CoinFLEX cuts "significant number" of staff

CoinFLEX, a yield farming platform that stopped withdrawals in late June, announced they had made major staff cuts to reduce their cost base by 50–60%. "The intention is to remain right-sized for any entity considering a potential acquisition of or partnership opportunity with CoinFLEX," they wrote in a blog post.

Restructuring plans reveal Babel Finance's $225 million losses during crypto market dip

Babel Finance, a crypto lender that suspended withdrawals in mid June, sustained "massive losses" thanks to its proprietary trading desk, which was trading with customer funds. According to a restructuring plan viewed by Bloomberg, Babel's prop desk lost around 8,000 BTC and 56,000 ETH, valued at around $225 million at the time of the loss. The trading team was not using risk controls, and their unhedged position led to forced liquidations that made Babel's lending and trading departments unable to meet its margin calls from counterparties like Zipmex.

Helium caught lying that Lime and Salesforce use their network

A graphic from Helium's website, with the header "Helium is used by:" and then a collage of logos including Lime and SalesforceScreenshot of Helium's website (attribution)
Helium, a network of wireless hotspots for low-power devices whose operators are incentivized by a crypto token, has been lying about its relationship with scooter rideshare company Lime. According to an investigation by Matt Binder in Mashable, Helium has been boasting that Helium is used by Lime on their website and describing them in press coverage as a prominent user of the network despite the fact that Helium and Lime never had a formal relationship. "Helium has been making this claim for years and it is a false claim", said a Lime spokesperson.

Helium is a common name that comes up when people are pressed to provide examples of web3 use cases. The New York Times ran a feature on the company in February 2022, titled "Maybe There's a Use for Crypto After All", where Kevin Roose lavished praise on the company and wrote that they had "largely avoided the hype and inflated claims that surround many crypto projects" (oops) and repeated the false claim about a Lime partnership (double oops). Lime said that the Times never contacted them to fact-check the claim; meanwhile, Helium founder Amir Haleem prominently points people to the article with a pinned tweet.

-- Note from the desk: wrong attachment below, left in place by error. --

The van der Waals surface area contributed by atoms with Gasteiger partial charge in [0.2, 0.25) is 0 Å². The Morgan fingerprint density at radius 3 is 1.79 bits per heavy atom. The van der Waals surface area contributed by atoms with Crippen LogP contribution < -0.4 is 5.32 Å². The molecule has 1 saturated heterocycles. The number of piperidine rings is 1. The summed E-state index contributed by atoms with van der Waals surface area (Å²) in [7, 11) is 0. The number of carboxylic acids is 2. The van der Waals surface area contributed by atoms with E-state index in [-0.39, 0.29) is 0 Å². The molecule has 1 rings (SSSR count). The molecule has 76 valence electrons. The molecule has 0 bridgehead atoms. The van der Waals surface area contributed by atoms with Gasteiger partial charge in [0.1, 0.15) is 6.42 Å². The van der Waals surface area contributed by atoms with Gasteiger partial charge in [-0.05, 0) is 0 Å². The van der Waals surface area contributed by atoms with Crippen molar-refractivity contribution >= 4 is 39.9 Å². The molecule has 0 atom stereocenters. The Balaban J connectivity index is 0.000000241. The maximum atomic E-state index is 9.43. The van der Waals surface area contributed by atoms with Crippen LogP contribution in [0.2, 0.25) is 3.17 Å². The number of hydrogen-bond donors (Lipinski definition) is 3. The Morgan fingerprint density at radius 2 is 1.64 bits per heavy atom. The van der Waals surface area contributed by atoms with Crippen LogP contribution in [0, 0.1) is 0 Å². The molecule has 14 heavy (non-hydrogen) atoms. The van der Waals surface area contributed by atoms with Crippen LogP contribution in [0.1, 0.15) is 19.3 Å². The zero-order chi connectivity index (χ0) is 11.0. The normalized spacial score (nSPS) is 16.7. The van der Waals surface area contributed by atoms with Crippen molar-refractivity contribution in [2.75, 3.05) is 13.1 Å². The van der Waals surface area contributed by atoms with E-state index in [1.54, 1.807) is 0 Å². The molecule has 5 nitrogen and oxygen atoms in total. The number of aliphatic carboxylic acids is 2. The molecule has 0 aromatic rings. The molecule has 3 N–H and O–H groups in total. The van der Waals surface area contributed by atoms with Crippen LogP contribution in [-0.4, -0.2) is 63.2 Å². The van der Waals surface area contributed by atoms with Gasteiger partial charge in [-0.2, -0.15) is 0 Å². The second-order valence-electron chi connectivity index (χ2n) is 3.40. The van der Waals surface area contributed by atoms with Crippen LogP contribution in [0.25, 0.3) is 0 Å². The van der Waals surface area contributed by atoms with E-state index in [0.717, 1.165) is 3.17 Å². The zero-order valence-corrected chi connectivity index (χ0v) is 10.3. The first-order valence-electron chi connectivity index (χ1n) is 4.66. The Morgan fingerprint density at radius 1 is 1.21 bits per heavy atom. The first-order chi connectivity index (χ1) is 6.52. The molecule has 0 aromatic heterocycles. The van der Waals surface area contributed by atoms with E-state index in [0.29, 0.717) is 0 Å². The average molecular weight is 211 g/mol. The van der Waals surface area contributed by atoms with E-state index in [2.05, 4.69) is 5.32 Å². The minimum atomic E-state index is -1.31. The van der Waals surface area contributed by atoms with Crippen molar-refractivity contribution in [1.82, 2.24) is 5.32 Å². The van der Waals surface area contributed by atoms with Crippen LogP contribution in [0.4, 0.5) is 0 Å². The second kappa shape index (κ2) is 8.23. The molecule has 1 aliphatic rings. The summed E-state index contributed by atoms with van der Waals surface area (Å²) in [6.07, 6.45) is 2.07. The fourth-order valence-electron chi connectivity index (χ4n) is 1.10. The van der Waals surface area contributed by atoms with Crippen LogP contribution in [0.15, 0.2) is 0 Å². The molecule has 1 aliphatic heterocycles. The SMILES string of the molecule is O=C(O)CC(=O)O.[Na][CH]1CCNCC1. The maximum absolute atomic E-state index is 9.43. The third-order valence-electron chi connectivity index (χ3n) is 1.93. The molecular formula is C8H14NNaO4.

However, a recent Twitter thread by Liron Shapira drew attention to the fact that the company's total monthly revenue from network usage is only $6,500—raising questions about the feasibility of hotspot operators actually earning much in the way of rewards (as the rewards are distributed based on network usage).

Following the publication of Binder's article, Helium quietly removed Lime's logo from their website, along with that of Salesforce, a CRM software company. Salesforce also confirmed to The Verge that they had no partnership with Helium, and that the graphic on the Helium website where Salesforce's logo was displayed as a user of Helium was "not accurate".

Regulators order Voyager to stop saying they're FDIC insured

One of the ways Voyager Digital drew in customers was by promising that their funds in USD were protected from a collapse of the company by FDIC deposit insurance, which normally applies to bank accounts. When Voyager declared bankruptcy earlier this month, some of their customers were horrified to discover this was not the case.

The Federal Reserve and the FDIC sent a cease-and-desist to Voyager, asking them to remove the misleading statements about deposit insurance. It would have been nice if this had come a bit earlier—perhaps before people had deposited money into accounts with the company and could no longer get it out.

Nirvana Finance drained of $3.5 million

The Solana-based yield farming project, Nirvana Finance, was exploited by an attacker who used flash loans to drain the project of just under $3.5 million. The attacker took out a $10 million loan from the Solend project, used it to mint ANA tokens, swapped the ANA for $13.5 million, and then repaid the loan. The attack was similar to the attack on Crema Finance earlier in the month.

The attack caused the project's ANA token to plunge in value by 80%, and the project's NIRV stablecoin to lose its dollar peg, falling to $0.08. Nirvana Finance tweeted, "Please be advised: ANA has lost its collateral, and NIRV has lost its peg. Until the thief restores funds, these tokens will not have exchange value. Be very careful with trading NIRV & ANA, as they currently have no guaranteed value."